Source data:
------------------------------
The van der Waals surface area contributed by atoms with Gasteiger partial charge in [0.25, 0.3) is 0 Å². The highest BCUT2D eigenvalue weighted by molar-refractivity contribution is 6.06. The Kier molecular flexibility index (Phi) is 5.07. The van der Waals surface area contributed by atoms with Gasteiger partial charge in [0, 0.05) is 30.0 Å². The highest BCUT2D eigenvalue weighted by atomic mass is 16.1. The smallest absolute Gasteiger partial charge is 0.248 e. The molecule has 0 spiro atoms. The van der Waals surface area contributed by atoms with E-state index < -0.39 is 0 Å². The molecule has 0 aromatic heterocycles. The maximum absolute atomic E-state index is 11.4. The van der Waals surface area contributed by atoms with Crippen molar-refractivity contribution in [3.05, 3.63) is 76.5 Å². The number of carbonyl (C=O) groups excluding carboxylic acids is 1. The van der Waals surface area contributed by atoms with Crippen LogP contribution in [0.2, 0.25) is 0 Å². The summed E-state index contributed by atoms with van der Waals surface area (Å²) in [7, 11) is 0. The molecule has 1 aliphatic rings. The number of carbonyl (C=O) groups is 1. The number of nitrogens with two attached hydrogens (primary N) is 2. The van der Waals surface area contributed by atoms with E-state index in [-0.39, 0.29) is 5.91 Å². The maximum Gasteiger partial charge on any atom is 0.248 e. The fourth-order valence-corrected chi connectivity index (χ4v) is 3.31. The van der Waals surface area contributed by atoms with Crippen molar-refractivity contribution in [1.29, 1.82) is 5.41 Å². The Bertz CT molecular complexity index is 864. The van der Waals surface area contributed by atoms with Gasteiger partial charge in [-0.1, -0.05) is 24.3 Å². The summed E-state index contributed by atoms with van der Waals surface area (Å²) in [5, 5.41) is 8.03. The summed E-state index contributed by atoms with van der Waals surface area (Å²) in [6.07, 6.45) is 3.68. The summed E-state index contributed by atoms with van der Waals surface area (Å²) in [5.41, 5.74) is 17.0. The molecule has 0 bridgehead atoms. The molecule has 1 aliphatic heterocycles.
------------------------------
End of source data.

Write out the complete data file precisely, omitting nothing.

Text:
The van der Waals surface area contributed by atoms with Gasteiger partial charge in [0.25, 0.3) is 0 Å². The highest BCUT2D eigenvalue weighted by molar-refractivity contribution is 6.06. The Kier molecular flexibility index (Phi) is 5.07. The van der Waals surface area contributed by atoms with Gasteiger partial charge in [0, 0.05) is 30.0 Å². The highest BCUT2D eigenvalue weighted by atomic mass is 16.1. The smallest absolute Gasteiger partial charge is 0.248 e. The molecule has 0 spiro atoms. The van der Waals surface area contributed by atoms with E-state index < -0.39 is 0 Å². The molecule has 0 aromatic heterocycles. The maximum absolute atomic E-state index is 11.4. The van der Waals surface area contributed by atoms with Crippen molar-refractivity contribution in [3.05, 3.63) is 76.5 Å². The number of carbonyl (C=O) groups excluding carboxylic acids is 1. The van der Waals surface area contributed by atoms with Crippen LogP contribution in [0.2, 0.25) is 0 Å². The summed E-state index contributed by atoms with van der Waals surface area (Å²) in [7, 11) is 0. The molecule has 1 aliphatic rings. The number of carbonyl (C=O) groups is 1. The number of nitrogens with two attached hydrogens (primary N) is 2. The van der Waals surface area contributed by atoms with E-state index in [-0.39, 0.29) is 5.91 Å². The maximum Gasteiger partial charge on any atom is 0.248 e. The fourth-order valence-corrected chi connectivity index (χ4v) is 3.31. The van der Waals surface area contributed by atoms with Crippen molar-refractivity contribution in [1.29, 1.82) is 5.41 Å². The Bertz CT molecular complexity index is 864. The van der Waals surface area contributed by atoms with Gasteiger partial charge in [-0.1, -0.05) is 24.3 Å². The summed E-state index contributed by atoms with van der Waals surface area (Å²) in [5, 5.41) is 8.03. The summed E-state index contributed by atoms with van der Waals surface area (Å²) in [6.07, 6.45) is 3.68. The summed E-state index contributed by atoms with van der Waals surface area (Å²) in [5.41, 5.74) is 17.0. The molecule has 0 bridgehead atoms. The molecule has 1 aliphatic heterocycles.